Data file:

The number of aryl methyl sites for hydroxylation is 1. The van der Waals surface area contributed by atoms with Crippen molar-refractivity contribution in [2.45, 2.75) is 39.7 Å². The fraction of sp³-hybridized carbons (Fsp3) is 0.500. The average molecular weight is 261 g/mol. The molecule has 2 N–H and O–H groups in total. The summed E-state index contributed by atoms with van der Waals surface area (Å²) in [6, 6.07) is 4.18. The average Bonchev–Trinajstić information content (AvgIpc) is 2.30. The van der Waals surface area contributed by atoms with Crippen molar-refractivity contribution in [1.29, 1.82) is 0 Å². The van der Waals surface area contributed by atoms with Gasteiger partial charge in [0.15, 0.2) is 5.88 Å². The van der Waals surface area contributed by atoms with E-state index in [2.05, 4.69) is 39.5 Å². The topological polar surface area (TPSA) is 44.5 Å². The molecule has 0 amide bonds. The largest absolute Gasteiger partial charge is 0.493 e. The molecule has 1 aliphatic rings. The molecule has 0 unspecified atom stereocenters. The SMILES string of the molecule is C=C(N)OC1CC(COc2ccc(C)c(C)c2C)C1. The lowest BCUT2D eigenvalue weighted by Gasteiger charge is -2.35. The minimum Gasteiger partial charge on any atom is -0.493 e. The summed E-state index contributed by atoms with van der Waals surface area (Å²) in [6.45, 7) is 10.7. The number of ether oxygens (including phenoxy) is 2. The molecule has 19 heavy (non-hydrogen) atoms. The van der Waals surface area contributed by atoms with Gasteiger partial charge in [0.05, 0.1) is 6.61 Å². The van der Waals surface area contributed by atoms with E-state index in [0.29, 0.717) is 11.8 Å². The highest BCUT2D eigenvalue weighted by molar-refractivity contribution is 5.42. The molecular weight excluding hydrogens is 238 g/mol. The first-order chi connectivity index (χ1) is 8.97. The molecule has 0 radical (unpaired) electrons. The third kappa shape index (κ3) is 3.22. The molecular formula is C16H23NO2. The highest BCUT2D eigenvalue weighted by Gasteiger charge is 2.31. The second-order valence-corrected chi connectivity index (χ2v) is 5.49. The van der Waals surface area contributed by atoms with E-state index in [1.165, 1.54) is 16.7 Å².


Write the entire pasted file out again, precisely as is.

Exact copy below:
The number of aryl methyl sites for hydroxylation is 1. The van der Waals surface area contributed by atoms with Crippen molar-refractivity contribution in [2.45, 2.75) is 39.7 Å². The fraction of sp³-hybridized carbons (Fsp3) is 0.500. The average molecular weight is 261 g/mol. The molecule has 2 N–H and O–H groups in total. The summed E-state index contributed by atoms with van der Waals surface area (Å²) in [6, 6.07) is 4.18. The average Bonchev–Trinajstić information content (AvgIpc) is 2.30. The van der Waals surface area contributed by atoms with Crippen molar-refractivity contribution in [1.29, 1.82) is 0 Å². The van der Waals surface area contributed by atoms with Gasteiger partial charge in [0.15, 0.2) is 5.88 Å². The van der Waals surface area contributed by atoms with E-state index in [2.05, 4.69) is 39.5 Å². The topological polar surface area (TPSA) is 44.5 Å². The molecule has 0 amide bonds. The largest absolute Gasteiger partial charge is 0.493 e. The molecule has 1 aliphatic rings. The molecule has 0 unspecified atom stereocenters. The SMILES string of the molecule is C=C(N)OC1CC(COc2ccc(C)c(C)c2C)C1. The lowest BCUT2D eigenvalue weighted by Gasteiger charge is -2.35. The minimum Gasteiger partial charge on any atom is -0.493 e. The summed E-state index contributed by atoms with van der Waals surface area (Å²) in [6.45, 7) is 10.7. The number of ether oxygens (including phenoxy) is 2. The molecule has 19 heavy (non-hydrogen) atoms. The van der Waals surface area contributed by atoms with Gasteiger partial charge in [0.05, 0.1) is 6.61 Å². The van der Waals surface area contributed by atoms with E-state index in [0.29, 0.717) is 11.8 Å². The highest BCUT2D eigenvalue weighted by molar-refractivity contribution is 5.42. The molecular weight excluding hydrogens is 238 g/mol. The first-order chi connectivity index (χ1) is 8.97. The molecule has 0 radical (unpaired) electrons. The third kappa shape index (κ3) is 3.22. The molecular formula is C16H23NO2. The highest BCUT2D eigenvalue weighted by Gasteiger charge is 2.31. The second-order valence-corrected chi connectivity index (χ2v) is 5.49. The van der Waals surface area contributed by atoms with E-state index in [1.165, 1.54) is 16.7 Å².